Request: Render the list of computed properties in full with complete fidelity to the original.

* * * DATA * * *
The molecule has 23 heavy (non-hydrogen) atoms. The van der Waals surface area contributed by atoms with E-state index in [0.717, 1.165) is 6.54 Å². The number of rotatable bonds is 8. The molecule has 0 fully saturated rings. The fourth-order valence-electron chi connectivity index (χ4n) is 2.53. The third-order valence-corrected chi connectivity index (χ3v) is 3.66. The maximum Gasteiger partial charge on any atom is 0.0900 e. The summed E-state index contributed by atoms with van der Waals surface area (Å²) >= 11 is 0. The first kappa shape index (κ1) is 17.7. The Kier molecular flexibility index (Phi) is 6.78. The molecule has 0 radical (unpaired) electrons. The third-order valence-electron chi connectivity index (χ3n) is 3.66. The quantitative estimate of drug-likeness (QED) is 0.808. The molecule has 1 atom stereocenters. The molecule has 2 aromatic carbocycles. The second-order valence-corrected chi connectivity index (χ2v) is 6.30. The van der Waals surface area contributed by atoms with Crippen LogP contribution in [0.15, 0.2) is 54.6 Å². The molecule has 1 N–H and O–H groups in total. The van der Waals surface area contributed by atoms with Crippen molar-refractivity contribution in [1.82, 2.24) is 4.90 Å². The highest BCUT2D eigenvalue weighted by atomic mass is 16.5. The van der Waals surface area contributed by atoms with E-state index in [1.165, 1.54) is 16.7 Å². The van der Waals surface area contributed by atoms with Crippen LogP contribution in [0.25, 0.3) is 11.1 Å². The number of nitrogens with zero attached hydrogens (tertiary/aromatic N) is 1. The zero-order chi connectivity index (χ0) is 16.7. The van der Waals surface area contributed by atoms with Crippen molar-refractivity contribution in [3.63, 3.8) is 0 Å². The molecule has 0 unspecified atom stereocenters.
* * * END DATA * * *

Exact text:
The molecule has 23 heavy (non-hydrogen) atoms. The van der Waals surface area contributed by atoms with E-state index in [0.717, 1.165) is 6.54 Å². The number of rotatable bonds is 8. The molecule has 0 fully saturated rings. The fourth-order valence-electron chi connectivity index (χ4n) is 2.53. The third-order valence-corrected chi connectivity index (χ3v) is 3.66. The maximum Gasteiger partial charge on any atom is 0.0900 e. The summed E-state index contributed by atoms with van der Waals surface area (Å²) >= 11 is 0. The first kappa shape index (κ1) is 17.7. The Kier molecular flexibility index (Phi) is 6.78. The molecule has 0 radical (unpaired) electrons. The third-order valence-electron chi connectivity index (χ3n) is 3.66. The quantitative estimate of drug-likeness (QED) is 0.808. The molecule has 1 atom stereocenters. The molecule has 2 aromatic carbocycles. The second-order valence-corrected chi connectivity index (χ2v) is 6.30. The van der Waals surface area contributed by atoms with Crippen LogP contribution in [0.15, 0.2) is 54.6 Å². The molecule has 1 N–H and O–H groups in total. The van der Waals surface area contributed by atoms with Crippen molar-refractivity contribution in [1.82, 2.24) is 4.90 Å². The highest BCUT2D eigenvalue weighted by atomic mass is 16.5. The van der Waals surface area contributed by atoms with E-state index in [1.165, 1.54) is 16.7 Å². The van der Waals surface area contributed by atoms with Crippen LogP contribution in [0.25, 0.3) is 11.1 Å². The number of nitrogens with zero attached hydrogens (tertiary/aromatic N) is 1. The zero-order chi connectivity index (χ0) is 16.7. The van der Waals surface area contributed by atoms with Crippen molar-refractivity contribution in [3.63, 3.8) is 0 Å². The molecule has 0 unspecified atom stereocenters.